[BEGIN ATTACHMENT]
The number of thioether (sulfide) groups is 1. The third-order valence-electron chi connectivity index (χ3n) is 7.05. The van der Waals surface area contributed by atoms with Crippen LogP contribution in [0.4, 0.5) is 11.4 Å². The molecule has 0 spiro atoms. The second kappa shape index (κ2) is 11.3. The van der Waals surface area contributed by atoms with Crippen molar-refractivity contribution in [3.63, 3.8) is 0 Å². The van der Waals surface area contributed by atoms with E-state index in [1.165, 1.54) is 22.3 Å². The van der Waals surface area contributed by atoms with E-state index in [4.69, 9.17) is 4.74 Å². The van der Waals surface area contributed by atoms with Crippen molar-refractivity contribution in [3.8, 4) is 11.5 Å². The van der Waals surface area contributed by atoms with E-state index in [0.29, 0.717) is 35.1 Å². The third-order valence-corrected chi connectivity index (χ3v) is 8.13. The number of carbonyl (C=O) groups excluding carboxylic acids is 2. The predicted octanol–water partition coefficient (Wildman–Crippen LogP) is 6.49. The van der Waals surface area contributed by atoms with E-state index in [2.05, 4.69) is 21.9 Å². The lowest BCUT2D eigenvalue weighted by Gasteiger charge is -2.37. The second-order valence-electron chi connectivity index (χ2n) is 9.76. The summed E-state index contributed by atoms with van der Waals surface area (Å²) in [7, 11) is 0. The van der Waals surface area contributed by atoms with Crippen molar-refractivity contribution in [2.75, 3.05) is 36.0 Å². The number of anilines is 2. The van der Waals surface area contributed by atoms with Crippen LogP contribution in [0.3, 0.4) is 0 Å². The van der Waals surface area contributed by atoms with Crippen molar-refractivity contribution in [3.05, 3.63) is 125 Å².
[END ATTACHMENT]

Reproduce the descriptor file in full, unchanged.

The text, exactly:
The number of thioether (sulfide) groups is 1. The third-order valence-electron chi connectivity index (χ3n) is 7.05. The van der Waals surface area contributed by atoms with Crippen LogP contribution in [0.4, 0.5) is 11.4 Å². The molecule has 0 spiro atoms. The second kappa shape index (κ2) is 11.3. The van der Waals surface area contributed by atoms with Crippen molar-refractivity contribution in [3.63, 3.8) is 0 Å². The van der Waals surface area contributed by atoms with E-state index in [1.165, 1.54) is 22.3 Å². The van der Waals surface area contributed by atoms with E-state index in [4.69, 9.17) is 4.74 Å². The van der Waals surface area contributed by atoms with Crippen molar-refractivity contribution in [3.8, 4) is 11.5 Å². The van der Waals surface area contributed by atoms with E-state index in [0.29, 0.717) is 35.1 Å². The third-order valence-corrected chi connectivity index (χ3v) is 8.13. The number of carbonyl (C=O) groups excluding carboxylic acids is 2. The predicted octanol–water partition coefficient (Wildman–Crippen LogP) is 6.49. The van der Waals surface area contributed by atoms with E-state index in [2.05, 4.69) is 21.9 Å². The lowest BCUT2D eigenvalue weighted by Gasteiger charge is -2.37. The second-order valence-electron chi connectivity index (χ2n) is 9.76. The summed E-state index contributed by atoms with van der Waals surface area (Å²) in [7, 11) is 0. The van der Waals surface area contributed by atoms with Crippen molar-refractivity contribution in [2.75, 3.05) is 36.0 Å². The number of anilines is 2. The van der Waals surface area contributed by atoms with Crippen LogP contribution in [0.3, 0.4) is 0 Å². The van der Waals surface area contributed by atoms with Crippen molar-refractivity contribution in [3.05, 3.63) is 125 Å².